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These former Nike execs are taking on the shoe industry with their 3D-printed sneakers: ‘I walked 13 miles in these shoes’

Quality, eco-friendly shoes have never been quicker and easier to make.

Hilos stylish shoes with a 3D printer

Photo Credit: @hilos_shoes / Instagram

Shoemaker Hilos is putting its foot down when it comes to waste in the footwear industry. 

The company’s founders are leveraging advances in 3D technology to help make shoes they say are better for the environment. 

“We blend digital design and artisan craftsmanship to deliver personalized products made locally and sustainably,” Elias Stahl, co-founder and CEO of the Portland, Oregon, company, said in a video on the Hilos website. 

It began when the startup’s leaders, which include former Nike execs Eric Sprunk and Greg Bui, joined forces about three years ago with the goal of tackling overproduction and waste in the industry, according to GreenBiz.

As Stahl points out in the Hilos video, about 24 billion pairs of shoes are made around the world each year, using about 48 trillion gallons of fresh water (up to 50 trillion by some calculations).

“Of this staggering number, one out of every five goes straight to the landfill,” he said in the video. 

Hilos uses a unique 3D printing process to make the platform of the shoe, which includes the sole, heel, and parts between. The technique greatly reduces the amount of glue needed to assemble the footwear, GreenBiz reports

The upper part of the shoes is attached with cables, a process GreenBiz said is unique. It also drops the pieces needed for each pair from 65 to five and the number of steps to assemble them from 360 to 12. A shoe can be put together in about an hour, instead of the typical four hours for most shoes, according to GreenBiz.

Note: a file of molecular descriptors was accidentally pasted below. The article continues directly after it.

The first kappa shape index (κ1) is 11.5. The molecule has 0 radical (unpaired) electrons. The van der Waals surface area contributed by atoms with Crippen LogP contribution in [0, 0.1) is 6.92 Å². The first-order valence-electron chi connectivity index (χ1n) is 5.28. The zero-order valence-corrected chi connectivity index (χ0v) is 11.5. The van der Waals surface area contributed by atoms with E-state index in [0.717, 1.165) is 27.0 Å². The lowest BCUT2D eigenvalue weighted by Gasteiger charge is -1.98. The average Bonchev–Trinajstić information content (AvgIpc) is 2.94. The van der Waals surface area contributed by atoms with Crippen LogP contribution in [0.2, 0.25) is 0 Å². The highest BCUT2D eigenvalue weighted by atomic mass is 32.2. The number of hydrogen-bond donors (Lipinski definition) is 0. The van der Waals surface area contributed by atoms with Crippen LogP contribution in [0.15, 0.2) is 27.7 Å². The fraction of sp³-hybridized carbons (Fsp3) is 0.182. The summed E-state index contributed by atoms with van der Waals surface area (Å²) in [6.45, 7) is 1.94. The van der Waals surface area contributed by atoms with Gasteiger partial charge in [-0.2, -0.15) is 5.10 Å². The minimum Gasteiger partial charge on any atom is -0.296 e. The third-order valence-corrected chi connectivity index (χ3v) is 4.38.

Hilos are made-to-order, another personalized perk that reduces waste. Once bought, the goal is to have the shoes ready to ship in 72 hours, Hilos claims. 

GreenBiz reported that the 3D printer uses a thermoplastic polyurethane powder, often called TPU. And the 3D process itself doesn’t result in cleaner air, according to a Yale study. “Only when a complete assembly of the shoe is taken into account does the overall carbon efficiency of 3D printing stand out,” GreenBiz reported, quoting the study. 

The study showed the entire Hilos process results in a 48% reduction in the release of planet-warming carbon and uses 99% less water compared to the ways most other shoes are made. 

Stahl also told GreenBiz that Hilos is working toward using recycled or bio-based materials in place of TPUs. The shoes are made to be easily broken apart and recycled when they wear out, as well. 

“How we make things matters,” Stahl said in his video. 

One shoe example is the Emmett Whiskey mule, billed as comfortable enough for wearing around the house but stylish enough to carry you on your day uptown. It’s made with a vegetable-tanned leather upper as part of a collaboration between Hilos and shoemaker Helm. The Emmet Whiskey listed for $225 before the available stock sold out, but the company is just getting started. 

So far, though, the shoes had been getting good reviews. 

“I walked 13 miles in these shoes. I had zero complaints,” one customer said in the Hilos video. 

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